• Back pain
  • Indigestion or gastric like pain in the chest and stomach

What are the causes of CVDs?

There are a lot of factors that can contribute to the risk of getting CVD. These factors are known as ‘risk factors. This implies that the chances of developing CVD are higher when the Risk factors are more.

The causes or risk factors for CVD are:

High blood pressure
High blood pressure or hypertension is one of the most potent risk factors for developing CVD. High blood pressure damages the blood vessels in the body.


Smoking and other tobacco are injurious to Heath. The risk factor for CVD increases from smoking because the harmful substances in it damage the narrow blood vessels.

High cholesterol

Cholesterol is a fatty substance found in the blood. High cholesterol causes blood vessels to narrow and increase the risk of developing a blood clot.


Diabetes is a condition that causes the blood sugar level in the body to become very high.


Regular exercise keeps the heart and body healthy. On the other hand, inactivity can lead to high blood pressure, high cholesterol levels, and overweight and other health issues.

Obesity or overweight

The risk of developing diabetes and high blood pressure is higher among overweight and obese people.

Family history of CVD

The risk of developing CVD is higher when there is a family history of CVD in that person’s family.

Other risk factors

Other risk factors affect the development of CVD.

  • Age: People over the age of 50 has a higher risk of developing CVD
  • Gender: CVD is more likely to develop in men at an earlier age than women.
  • Diet: Unhealthy diet leads to high cholesterol and high blood pressure.
  • Alcohol: Excessive consumption of alcohol leads to high cholesterol, weight gain, and high blood pressure.

How can you prevent CVD?

The following ways can help in reducing the chance of developing CVD at an early age:

  • Quit smoking: Give up on smoking as soon as possible.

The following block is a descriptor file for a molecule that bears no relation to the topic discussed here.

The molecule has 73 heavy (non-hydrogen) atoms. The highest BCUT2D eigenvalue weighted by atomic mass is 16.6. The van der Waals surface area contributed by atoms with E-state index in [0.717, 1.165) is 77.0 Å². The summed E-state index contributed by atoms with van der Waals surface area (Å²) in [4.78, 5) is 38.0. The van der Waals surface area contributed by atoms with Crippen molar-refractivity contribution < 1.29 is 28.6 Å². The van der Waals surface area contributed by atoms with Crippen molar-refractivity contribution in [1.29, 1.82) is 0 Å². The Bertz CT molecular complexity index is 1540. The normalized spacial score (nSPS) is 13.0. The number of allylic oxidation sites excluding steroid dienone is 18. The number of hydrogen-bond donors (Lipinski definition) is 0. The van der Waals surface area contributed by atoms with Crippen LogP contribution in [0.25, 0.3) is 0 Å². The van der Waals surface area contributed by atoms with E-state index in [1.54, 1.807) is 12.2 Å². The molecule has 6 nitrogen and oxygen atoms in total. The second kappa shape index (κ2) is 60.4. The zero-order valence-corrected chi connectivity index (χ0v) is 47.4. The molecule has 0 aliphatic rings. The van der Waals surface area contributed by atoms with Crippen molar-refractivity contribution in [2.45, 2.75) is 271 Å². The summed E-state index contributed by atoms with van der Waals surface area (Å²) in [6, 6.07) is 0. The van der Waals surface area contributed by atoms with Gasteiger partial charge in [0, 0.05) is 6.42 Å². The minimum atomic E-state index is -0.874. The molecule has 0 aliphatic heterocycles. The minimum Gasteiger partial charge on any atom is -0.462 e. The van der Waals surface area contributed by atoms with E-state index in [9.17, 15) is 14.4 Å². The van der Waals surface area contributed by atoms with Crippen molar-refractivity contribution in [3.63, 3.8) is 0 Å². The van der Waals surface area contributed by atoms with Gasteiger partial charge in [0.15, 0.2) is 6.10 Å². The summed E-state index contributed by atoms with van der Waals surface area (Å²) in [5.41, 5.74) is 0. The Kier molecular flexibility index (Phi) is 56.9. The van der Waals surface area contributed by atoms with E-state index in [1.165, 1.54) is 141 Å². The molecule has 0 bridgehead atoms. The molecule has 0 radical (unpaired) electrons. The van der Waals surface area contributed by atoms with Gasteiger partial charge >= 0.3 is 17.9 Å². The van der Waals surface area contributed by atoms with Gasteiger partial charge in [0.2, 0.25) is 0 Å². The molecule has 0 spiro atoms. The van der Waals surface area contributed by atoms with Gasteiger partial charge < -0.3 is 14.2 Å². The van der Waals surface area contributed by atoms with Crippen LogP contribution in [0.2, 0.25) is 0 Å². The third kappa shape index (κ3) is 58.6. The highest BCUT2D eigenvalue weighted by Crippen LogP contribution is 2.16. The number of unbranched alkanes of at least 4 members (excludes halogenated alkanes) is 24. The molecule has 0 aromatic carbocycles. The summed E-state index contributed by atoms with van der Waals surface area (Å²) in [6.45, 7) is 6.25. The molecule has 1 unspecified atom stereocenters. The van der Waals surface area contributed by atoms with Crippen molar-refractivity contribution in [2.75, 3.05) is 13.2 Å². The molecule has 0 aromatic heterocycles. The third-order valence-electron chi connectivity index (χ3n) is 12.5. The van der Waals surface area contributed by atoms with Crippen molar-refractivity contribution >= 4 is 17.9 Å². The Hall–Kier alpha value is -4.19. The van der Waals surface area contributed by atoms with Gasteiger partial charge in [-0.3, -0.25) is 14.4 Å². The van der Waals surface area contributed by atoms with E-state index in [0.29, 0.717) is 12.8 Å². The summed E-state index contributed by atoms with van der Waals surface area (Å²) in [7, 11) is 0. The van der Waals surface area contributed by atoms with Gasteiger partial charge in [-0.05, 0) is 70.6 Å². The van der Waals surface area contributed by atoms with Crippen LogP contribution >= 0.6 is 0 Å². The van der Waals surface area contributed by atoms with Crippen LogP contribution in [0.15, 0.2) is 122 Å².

• Balanced diet: A healthy and balanced diet leads to a healthy heart. A balanced diet includes- low levels of saturated fats, low levels of salt, low levels of sugar, plenty of fiber, and plenty of fruits and vegetables.
  • Regular exercise: Any form of physical activity like brisk walking, cardio, cycling, etc., helps maintain a healthy heart.
  • Maintaining a healthy weight: Maintaining a healthy weight is very important. Regular exercise, a healthy diet can aid in weight loss. The ideal BMI should be below 23.
  • Reduce alcohol intake: Cut down on alcohol intake for a healthy and happy heart.

Treatment for CVDs

The treatment for CVDs mostly depends on the kind of heart disease one has. In case of a heart infection, the doctor usually prescribes an antibiotic. The treatment for CVD falls under three categories:

  • Lifestyle changes: This includes a balanced diet, quitting tobacco, reducing the consumption of alcohol, and regular exercise.
  • Medications: Medication recommendations for CVDs include low dose aspirin to prevent blood clots and tablets from recusing blood pressure.
  • Surgery or invasive procedures: Surgery or medical procedures are required to treat the condition in some CVD cases. For example, a stent is inserted in the artery to ensure the regular blood flow if the arteries are blocked by plaque buildup.

It is essential to look after your health and follow a healthy lifestyle from a tender age.